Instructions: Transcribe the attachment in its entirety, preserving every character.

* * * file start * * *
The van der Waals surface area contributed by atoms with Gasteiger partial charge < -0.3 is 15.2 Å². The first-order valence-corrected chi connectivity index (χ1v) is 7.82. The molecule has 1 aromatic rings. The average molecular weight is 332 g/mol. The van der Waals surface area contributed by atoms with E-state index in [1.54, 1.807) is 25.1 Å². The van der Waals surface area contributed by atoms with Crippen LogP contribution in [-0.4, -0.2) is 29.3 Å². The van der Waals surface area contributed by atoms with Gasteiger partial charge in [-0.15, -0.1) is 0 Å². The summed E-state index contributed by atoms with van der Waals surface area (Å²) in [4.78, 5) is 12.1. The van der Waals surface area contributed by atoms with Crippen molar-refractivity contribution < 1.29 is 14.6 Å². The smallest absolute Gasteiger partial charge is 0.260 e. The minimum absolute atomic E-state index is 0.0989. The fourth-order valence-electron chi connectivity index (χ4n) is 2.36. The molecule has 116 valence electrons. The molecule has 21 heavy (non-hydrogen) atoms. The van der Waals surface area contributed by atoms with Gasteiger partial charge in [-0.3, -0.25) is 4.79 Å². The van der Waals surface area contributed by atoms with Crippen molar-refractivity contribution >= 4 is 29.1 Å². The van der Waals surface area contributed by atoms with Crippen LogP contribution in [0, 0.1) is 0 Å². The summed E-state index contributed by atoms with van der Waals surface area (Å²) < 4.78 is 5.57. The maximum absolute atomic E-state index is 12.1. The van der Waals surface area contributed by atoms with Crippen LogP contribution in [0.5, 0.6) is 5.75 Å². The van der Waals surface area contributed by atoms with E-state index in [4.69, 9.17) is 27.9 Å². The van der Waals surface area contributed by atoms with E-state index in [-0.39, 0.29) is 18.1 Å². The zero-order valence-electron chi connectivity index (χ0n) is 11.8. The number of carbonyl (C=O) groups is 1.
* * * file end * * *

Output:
The van der Waals surface area contributed by atoms with Gasteiger partial charge < -0.3 is 15.2 Å². The first-order valence-corrected chi connectivity index (χ1v) is 7.82. The molecule has 1 aromatic rings. The average molecular weight is 332 g/mol. The van der Waals surface area contributed by atoms with E-state index in [1.54, 1.807) is 25.1 Å². The van der Waals surface area contributed by atoms with Crippen LogP contribution in [-0.4, -0.2) is 29.3 Å². The van der Waals surface area contributed by atoms with Gasteiger partial charge in [-0.15, -0.1) is 0 Å². The summed E-state index contributed by atoms with van der Waals surface area (Å²) in [4.78, 5) is 12.1. The van der Waals surface area contributed by atoms with Crippen molar-refractivity contribution < 1.29 is 14.6 Å². The smallest absolute Gasteiger partial charge is 0.260 e. The minimum absolute atomic E-state index is 0.0989. The fourth-order valence-electron chi connectivity index (χ4n) is 2.36. The molecule has 116 valence electrons. The molecule has 21 heavy (non-hydrogen) atoms. The van der Waals surface area contributed by atoms with Gasteiger partial charge in [-0.3, -0.25) is 4.79 Å². The van der Waals surface area contributed by atoms with Crippen molar-refractivity contribution >= 4 is 29.1 Å². The van der Waals surface area contributed by atoms with Crippen LogP contribution in [0, 0.1) is 0 Å². The summed E-state index contributed by atoms with van der Waals surface area (Å²) < 4.78 is 5.57. The maximum absolute atomic E-state index is 12.1. The van der Waals surface area contributed by atoms with Crippen LogP contribution in [0.5, 0.6) is 5.75 Å². The van der Waals surface area contributed by atoms with E-state index in [4.69, 9.17) is 27.9 Å². The van der Waals surface area contributed by atoms with E-state index in [-0.39, 0.29) is 18.1 Å². The zero-order valence-electron chi connectivity index (χ0n) is 11.8. The number of carbonyl (C=O) groups is 1.